by Doug Dupont
Drinking sugary beverages before a workout is a common practice for athletes of all disciplines. The idea is that sugar will help to fuel the muscles and thus improve performance. This practice was put to the test in a recent study from the Journal of Strength and Conditioning Research.
Glycogen is a form of carbohydrate that is stored in your muscles and liver. It’s a limiting factor in anaerobic and intense aerobic exercise. In fact, when distance runners refer to “hitting the wall,” a state that makes their legs feel like they've been weighted down by lead, the culprit is the depletion of their glycogen stores. Glycogen depletion also reduces the body’s ability to convert macronutrients into energy.
Ensuring adequate carbohydrate intake, either before or during exercise, is one method athletes frequently use to keep their glycogen levels going strong. In the Journal study, the researchers compared two groups of athletes who consumed sugar to a control group of athletes who didn’t consume any sugar. One group consumed a drink with glucose (also called dextrose), which is plain old table sugar. The other group drank a beverage containing galactose, a slightly less-sweet monosaccharide. Both of those groups consumed what amounted to forty grams of sugar taken thirty minutes prior to exercise. The control beverage was sugar-free flavored water, and those athletes could not tell the difference. The control group therefore represented training in a fasted state.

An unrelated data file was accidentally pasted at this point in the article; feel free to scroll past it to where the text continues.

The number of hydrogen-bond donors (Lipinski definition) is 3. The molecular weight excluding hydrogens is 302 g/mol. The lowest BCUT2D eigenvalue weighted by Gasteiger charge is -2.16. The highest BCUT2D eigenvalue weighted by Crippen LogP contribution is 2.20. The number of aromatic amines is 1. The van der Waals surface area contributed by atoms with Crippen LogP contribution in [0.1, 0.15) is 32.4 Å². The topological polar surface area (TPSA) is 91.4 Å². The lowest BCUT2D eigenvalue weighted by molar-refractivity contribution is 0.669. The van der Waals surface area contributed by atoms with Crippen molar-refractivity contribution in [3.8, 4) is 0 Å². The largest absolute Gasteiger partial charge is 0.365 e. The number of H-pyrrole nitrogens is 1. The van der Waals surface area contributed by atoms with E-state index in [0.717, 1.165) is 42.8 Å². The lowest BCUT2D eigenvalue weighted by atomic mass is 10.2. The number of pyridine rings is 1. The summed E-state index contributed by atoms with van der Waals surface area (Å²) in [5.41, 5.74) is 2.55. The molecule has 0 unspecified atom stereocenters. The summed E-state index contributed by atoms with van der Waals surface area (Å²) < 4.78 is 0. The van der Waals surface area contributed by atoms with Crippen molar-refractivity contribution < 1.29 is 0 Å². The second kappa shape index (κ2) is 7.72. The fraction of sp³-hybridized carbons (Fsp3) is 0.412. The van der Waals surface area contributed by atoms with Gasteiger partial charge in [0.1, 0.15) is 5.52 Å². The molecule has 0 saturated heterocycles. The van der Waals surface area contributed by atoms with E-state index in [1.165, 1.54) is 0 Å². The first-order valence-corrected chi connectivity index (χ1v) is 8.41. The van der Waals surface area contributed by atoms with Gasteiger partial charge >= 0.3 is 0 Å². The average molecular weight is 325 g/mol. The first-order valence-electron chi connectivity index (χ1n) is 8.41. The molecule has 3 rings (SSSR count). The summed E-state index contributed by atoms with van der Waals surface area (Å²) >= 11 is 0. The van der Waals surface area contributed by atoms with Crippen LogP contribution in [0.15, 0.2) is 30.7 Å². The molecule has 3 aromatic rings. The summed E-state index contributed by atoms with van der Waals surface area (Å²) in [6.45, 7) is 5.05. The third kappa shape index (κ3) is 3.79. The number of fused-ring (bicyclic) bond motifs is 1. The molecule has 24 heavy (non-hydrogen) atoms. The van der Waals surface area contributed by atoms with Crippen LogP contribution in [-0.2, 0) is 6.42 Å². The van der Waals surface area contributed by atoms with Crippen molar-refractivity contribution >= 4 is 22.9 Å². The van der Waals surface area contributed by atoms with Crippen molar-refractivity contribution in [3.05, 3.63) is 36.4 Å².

Thirty minutes after consuming their drink, the athletes underwent a pretty rugged routine on an exercise bike. First, intensity was gradually increased over twenty minutes. Then, the athletes did an intense interval session. They completed the workout by maintaining a steady pace at 90% of their max power output. On average, the workout took a little over an hour to complete, which is the length of time many athletes would work out or participate in sports.
On average, glucose worsened performance compared to placebo, and galactose improved performance over placebo. This trend makes sense when we think about the difference between the two types of sugar. The body absorbs table sugar rapidly, which creates a rebound effect. The resulting insulin spike leads to lower blood sugar than our initial resting values. This hypoglycemic state is likely what caused the reduction in performance. In fact, one of the athletes was more sensitive to this effect, and his time in particular was significantly decreased after drinking the glucose version.
Galactose, on the other hand, is often broken down into glucose prior to being utilized by the body. Although this tends to happen quickly, the extra step apparently creates enough of a delay that it allows for greater stability in blood sugar and a favorable condition for endurance. While there was a trend toward galactose being superior to a fasted state, it was not significant.
Ultimately, for intense exercise that lasts more than an hour, the common habit of consuming sugary beverages might be a bad idea. The relative stability of a fasted state yields greater performance, roughly similar in values to galactose. Since beverages containing galactose may be difficult to find, you’re probably safe sticking with old-fashioned cold water as your performance-enhancing beverage of choice.